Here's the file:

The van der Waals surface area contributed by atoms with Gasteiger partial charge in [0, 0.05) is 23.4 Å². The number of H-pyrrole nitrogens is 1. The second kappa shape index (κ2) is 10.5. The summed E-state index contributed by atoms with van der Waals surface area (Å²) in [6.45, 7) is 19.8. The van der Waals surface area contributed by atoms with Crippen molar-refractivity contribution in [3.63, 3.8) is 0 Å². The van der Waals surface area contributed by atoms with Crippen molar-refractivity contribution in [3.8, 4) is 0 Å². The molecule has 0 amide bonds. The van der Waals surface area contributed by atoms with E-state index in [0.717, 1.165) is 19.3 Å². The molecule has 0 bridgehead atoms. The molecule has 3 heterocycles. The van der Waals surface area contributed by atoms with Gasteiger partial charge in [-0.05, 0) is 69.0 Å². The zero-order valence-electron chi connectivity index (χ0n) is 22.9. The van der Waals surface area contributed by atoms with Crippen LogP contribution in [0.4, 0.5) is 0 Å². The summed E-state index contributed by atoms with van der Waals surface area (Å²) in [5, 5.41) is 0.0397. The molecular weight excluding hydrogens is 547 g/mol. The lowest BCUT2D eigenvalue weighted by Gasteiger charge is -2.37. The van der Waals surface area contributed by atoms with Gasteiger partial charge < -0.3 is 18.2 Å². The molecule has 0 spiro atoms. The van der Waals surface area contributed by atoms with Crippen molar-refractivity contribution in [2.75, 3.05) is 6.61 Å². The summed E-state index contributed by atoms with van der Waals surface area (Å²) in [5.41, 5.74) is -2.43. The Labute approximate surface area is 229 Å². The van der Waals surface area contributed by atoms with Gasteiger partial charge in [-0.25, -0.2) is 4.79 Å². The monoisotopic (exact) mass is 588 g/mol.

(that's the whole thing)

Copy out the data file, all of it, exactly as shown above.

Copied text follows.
The van der Waals surface area contributed by atoms with Gasteiger partial charge in [0, 0.05) is 23.4 Å². The number of H-pyrrole nitrogens is 1. The second kappa shape index (κ2) is 10.5. The summed E-state index contributed by atoms with van der Waals surface area (Å²) in [6.45, 7) is 19.8. The van der Waals surface area contributed by atoms with Crippen molar-refractivity contribution in [3.63, 3.8) is 0 Å². The van der Waals surface area contributed by atoms with Crippen molar-refractivity contribution in [3.8, 4) is 0 Å². The molecule has 0 amide bonds. The van der Waals surface area contributed by atoms with E-state index in [0.717, 1.165) is 19.3 Å². The molecule has 0 bridgehead atoms. The molecule has 3 heterocycles. The van der Waals surface area contributed by atoms with Gasteiger partial charge in [-0.05, 0) is 69.0 Å². The zero-order valence-electron chi connectivity index (χ0n) is 22.9. The van der Waals surface area contributed by atoms with Crippen LogP contribution in [0.4, 0.5) is 0 Å². The summed E-state index contributed by atoms with van der Waals surface area (Å²) in [5, 5.41) is 0.0397. The molecular weight excluding hydrogens is 547 g/mol. The lowest BCUT2D eigenvalue weighted by Gasteiger charge is -2.37. The van der Waals surface area contributed by atoms with Gasteiger partial charge < -0.3 is 18.2 Å². The molecule has 0 spiro atoms. The van der Waals surface area contributed by atoms with Crippen molar-refractivity contribution in [2.75, 3.05) is 6.61 Å². The summed E-state index contributed by atoms with van der Waals surface area (Å²) in [5.41, 5.74) is -2.43. The Labute approximate surface area is 229 Å². The van der Waals surface area contributed by atoms with Gasteiger partial charge in [-0.25, -0.2) is 4.79 Å². The monoisotopic (exact) mass is 588 g/mol.